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12-Step Guide: How to Create a Restaurant Employee Handbook

12-Step Guide: How to Create a Restaurant Employee Handbook

Finding and hiring the best people for your restaurant can be challenging, and holding onto all-star employees can be even harder. For restaurant owners, it can be difficult to dedicate enough time to the recruitment and training process, but these steps are vital when finding the right people and holding on to them.

One of the best ways to ensure your staff retention remains high is to set all new employees up for success from the get-go, and creating an employee handbook is an excellent way to do this. 

A restaurant employee handbook is a great resource that introduces new employees to your venue, outlines expectations, and answers any questions they may have. It also aligns your service, kitchen, and management staff on the same goals and sets the tone for a positive work culture that fosters better employee relations and lower turnover.

What is a restaurant employee handbook?

A restaurant employee handbook is an excellent tool for onboarding employees and can be used as a resource for employee management. It serves as a centralised reference point for your restaurant’s mission, values, rules, regulations, policies, procedures, and guidelines.

Your handbook should be given to new employees on their first day, so they know the ins and outs of your restaurant and what’s expected of them. Staff can then keep this at home and refer to it when necessary. 

Aside from being a valuable asset for new staff, a restaurant employee handbook is also an excellent tool for building a positive workplace culture. It provides staff and managers with a clear set of guidelines for procedures and behaviour so everyone is on the same page. 

Why should your restaurant have an employee handbook?

The first few days in a new job can be overwhelming, and it can be challenging for new staff to remember everything they’ve been taught. To combat this, an employee handbook provides new employees with a reference point for all key information about your restaurant, so they can run through the important training elements and learn more about your business. 

Providing staff with an employee handbook maintains a level of consistency when it comes to staff training and management. It also provides existing staff (and managers) with a reference point for procedures and behaviour, so everyone knows the ins and outs of the business and what’s expected of them.

12 things to include in your restaurant employee handbook

  1. Introduction
  2. Mission statement & core values
  3. Restaurant structure
  4. Employee benefits
  5. Code of conduct
  6. Dress code policy
  7. Leave policy & procedures
  8. Safety protocols
  9. Front-of-house and Back-of-house operations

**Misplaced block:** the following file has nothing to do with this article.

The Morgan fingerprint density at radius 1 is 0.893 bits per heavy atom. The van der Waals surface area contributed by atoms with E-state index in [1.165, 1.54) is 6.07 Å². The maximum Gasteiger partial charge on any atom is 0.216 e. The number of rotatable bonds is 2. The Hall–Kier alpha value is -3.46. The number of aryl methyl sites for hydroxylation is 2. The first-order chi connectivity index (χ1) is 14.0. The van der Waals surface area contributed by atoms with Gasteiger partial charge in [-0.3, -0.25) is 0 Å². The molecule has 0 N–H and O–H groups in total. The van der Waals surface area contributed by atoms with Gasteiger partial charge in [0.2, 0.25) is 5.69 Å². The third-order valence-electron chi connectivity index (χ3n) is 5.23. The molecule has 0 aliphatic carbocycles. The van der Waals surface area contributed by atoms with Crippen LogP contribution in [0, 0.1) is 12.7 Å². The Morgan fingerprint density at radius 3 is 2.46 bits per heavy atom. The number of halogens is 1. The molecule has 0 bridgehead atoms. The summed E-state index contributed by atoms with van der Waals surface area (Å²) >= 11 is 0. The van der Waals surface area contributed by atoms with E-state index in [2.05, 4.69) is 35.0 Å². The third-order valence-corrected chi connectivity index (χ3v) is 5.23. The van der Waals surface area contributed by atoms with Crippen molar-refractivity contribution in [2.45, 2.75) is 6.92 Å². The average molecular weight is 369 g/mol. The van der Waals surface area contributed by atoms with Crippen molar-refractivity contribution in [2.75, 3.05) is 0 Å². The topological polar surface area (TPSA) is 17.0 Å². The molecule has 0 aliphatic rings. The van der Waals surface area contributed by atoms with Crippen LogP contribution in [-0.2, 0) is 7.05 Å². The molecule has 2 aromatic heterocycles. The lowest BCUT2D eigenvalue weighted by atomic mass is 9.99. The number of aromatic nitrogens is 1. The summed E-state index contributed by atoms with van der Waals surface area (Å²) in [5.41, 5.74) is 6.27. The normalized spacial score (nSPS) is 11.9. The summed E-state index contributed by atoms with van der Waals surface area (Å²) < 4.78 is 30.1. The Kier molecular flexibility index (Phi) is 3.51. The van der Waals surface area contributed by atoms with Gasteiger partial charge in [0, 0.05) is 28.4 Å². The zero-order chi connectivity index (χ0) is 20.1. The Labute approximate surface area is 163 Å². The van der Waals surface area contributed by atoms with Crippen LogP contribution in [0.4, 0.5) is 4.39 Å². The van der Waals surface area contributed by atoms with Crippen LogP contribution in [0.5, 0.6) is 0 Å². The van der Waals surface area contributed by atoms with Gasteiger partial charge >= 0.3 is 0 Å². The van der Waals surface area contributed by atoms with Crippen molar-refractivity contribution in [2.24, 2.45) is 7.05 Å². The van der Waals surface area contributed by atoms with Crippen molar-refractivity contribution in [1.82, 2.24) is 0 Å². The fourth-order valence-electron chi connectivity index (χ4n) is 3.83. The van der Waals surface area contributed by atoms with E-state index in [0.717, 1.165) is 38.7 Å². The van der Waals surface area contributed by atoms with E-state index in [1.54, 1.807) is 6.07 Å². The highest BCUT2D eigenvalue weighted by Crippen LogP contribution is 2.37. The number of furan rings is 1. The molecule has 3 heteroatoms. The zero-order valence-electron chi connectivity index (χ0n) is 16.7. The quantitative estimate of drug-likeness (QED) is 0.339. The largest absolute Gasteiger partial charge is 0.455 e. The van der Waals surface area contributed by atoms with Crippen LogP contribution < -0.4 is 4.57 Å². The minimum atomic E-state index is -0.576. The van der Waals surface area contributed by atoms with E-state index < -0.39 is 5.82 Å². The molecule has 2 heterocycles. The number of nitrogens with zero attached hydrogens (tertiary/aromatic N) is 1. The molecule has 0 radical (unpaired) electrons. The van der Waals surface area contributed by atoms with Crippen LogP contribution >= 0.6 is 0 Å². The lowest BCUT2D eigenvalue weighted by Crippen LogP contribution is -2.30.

10. Scheduling process
  11. Tech how-to guide
  12. Complaints procedure

1. Introduction

The introduction to your restaurant employee handbook must be strong and engaging. The better your introduction, the more likely staff are to read the handbook in its entirety.

What to include in your introduction:

  • A short welcome note from the founder, owner, and/or general manager
  • A brief history of the business
  • An overview of the restaurant, how it’s run and any business goals
  • Key takeaways on your restaurant’s brand positioning and operations
  • An outline of each of the upcoming chapters in the handbook

2. Mission statement and core values

Use this chapter to briefly describe your mission statement, which should outline what your restaurant stands for, the type of service you aim to provide, and your business’s core values.

Your mission statement is the why behind your restaurant’s existence. It informs everything from the food you serve and your style of service to how you want employees to interact with guests. 

Sharing the company mission in your employee handbook is valuable for your service and kitchen staff—but it also aligns your management team and helps them make thoughtful business decisions that correspond with your mission.

Once you’ve outlined your mission statement, you should list your restaurant’s core values that you expect staff to embody and adhere to while at work.

Your core values should represent your ideals and how you want your businesses to impact your customer staff and the local community.

These could include: 

  • Supporting the local economy
  • Providing quality service
  • Consistency
  • Sustainability
  • Authenticity
  • Creativity
  • Passion

Whatever your establishment’s mission and core values are, you ultimately want your staff to align with them and foster an inclusive work culture that’s about more than just clocking in for a shift and making some money. 

3. Restaurant structure